is there a simple list of chemicals which you should not get near disc brake pads? i.e. would even something like a detergent cause issues with contamination; i was wondering as i was cleaning the bike earlier if i can be overcautious in cleaning the bike near the brakes.
any tips on looking after a steel frame? my latest purchase has mountings for racks and also a couple of unthreaded holes - should i tape those up to keep water out, or leave them uncovered to let the water out should it get in?
Aren't those welding gas vents?
Chemicals not get get near disc brakes - all of them... slightly tongue in cheek tbf.
No wd40, no chain oil and no car disc brake cleaner (bike brakes don't get hot enough to clean the residue off). IPA/Acetone are acceptable (cheapo nail varnish with no moisturisers), but shouldn't be needed.
They shouldn't need cleaning, just clean the bike as normal but don't add any of the above to them.
As for the steel frame - if it's put away out of the rain I reckon it'll last >20 years. There are products out there for addition to a frame internals, waxoyl probably being the worst as it's a bugger to remove and will kill any respray job down the line.
My '89 Mustang is still ridden by my dad in all weathers on a regular basis to his allotment and left outside a lot. My abused mtb which is never cleaned was waxolyed and just has surface rust on the chrome where it has been crashed. My '89 Kona has surface rust on the P2 forks where scratched. Fit bolts to the threaded holes, unless you are cycling through a river that should be enough - if you hear water sloshing about then an old school fix was drilling a hole in the lowest part of the BB to allow it to drain - not great for the BB though.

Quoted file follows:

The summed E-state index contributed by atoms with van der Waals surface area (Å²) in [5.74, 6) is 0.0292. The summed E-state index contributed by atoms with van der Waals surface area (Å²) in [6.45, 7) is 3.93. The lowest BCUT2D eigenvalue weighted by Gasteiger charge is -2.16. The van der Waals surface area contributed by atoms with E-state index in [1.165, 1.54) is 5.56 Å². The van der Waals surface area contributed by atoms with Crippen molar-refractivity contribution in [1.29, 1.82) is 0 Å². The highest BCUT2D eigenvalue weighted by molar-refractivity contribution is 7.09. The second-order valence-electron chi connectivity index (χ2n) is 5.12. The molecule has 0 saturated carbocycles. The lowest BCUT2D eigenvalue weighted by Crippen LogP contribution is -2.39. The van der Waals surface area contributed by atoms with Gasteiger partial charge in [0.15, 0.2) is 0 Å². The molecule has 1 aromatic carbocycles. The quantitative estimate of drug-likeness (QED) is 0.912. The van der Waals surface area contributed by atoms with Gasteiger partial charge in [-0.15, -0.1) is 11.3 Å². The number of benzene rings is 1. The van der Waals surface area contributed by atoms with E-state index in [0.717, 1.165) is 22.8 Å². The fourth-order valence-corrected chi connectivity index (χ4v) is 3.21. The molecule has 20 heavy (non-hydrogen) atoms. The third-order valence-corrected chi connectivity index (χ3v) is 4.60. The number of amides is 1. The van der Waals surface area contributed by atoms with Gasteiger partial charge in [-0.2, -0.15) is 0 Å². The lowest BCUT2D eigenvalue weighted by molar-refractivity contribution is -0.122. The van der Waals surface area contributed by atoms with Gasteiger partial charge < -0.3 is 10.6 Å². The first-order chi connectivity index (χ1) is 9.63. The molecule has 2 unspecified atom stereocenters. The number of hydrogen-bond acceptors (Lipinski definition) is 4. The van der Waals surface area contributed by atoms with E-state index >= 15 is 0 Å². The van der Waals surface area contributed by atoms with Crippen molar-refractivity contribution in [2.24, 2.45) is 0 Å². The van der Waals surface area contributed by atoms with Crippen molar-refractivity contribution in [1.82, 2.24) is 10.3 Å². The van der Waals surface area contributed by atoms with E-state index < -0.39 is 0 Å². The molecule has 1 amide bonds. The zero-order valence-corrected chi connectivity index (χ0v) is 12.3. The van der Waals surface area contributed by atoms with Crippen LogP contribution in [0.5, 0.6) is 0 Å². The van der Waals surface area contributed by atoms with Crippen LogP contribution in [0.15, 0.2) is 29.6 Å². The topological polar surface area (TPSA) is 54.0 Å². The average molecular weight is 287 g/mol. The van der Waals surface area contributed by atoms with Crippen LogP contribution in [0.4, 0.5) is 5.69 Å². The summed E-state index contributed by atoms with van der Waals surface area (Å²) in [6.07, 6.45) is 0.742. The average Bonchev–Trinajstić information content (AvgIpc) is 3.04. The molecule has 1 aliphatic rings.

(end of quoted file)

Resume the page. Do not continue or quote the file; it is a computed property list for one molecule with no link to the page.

Is it ok to power wash a road bike if you don't blast the BB and derailleur area?
Enjoyed a spin on the trails with the kids yesterday, on the old road bike. Got a hankering for CX/ Gravel bike after that, but thought I'd best have a look at the hard tail mtb first.... I knew it needed a new cassette and chain, but the front suspension was seized. It had been in a shed most of the time.
So where do I start with unseizing/ servicing the front suspension? So far I've just tried silicon oil at the top and I managed to get it to depress, but then it didn't bounce back. It's a former biking.ie Trek 5400. They're just down the road from me, so I could leave it with them, if it wasn't going to be ridiculous, but am I ultimately looking at a new fork? What type of damage would I be talking for an equivalent fork? The answer does appear to be CX bike to me!
cheers, i was wondering if i should be careful with the bike cleaner (specifically this stuff at the moment: http://fenwicks.info/bike/index.php/bike-cleaning/fs-10-bike-cleaner), in case that could cause contamination if washed in when rinsing the bike after cleaning.
Muc Off bike cleaner says its safe for cleaning rotors and calipers.... Never had problems with braking after washing with it.
Probably, though I'd add wheel hubs (unless of course you have removed the wheels ) and headset to the list of areas to avoid. Basically avoid anywhere that's apt to be greased and where said grease needs to remain in place!
Wot Cython said. You don't want to jet wash the grease out from bearings in the hubs,headset,BB (derailurer isn't something I've ever thought about tbh), unless you are happy enough to re-pack it. Or to force ****e past the seals on a fork.
A simple effective wash is:
Remove chain (powerlink), wash mud and crap from it. You can use WD40 to force the water off it, allow to dry and then relube (removing the excess). This is #1 reason to allow WD40 near your bike, there are only 2 reasons it ever goes near to a bike.
Remove wheels as it's easier to clean the difficult bits.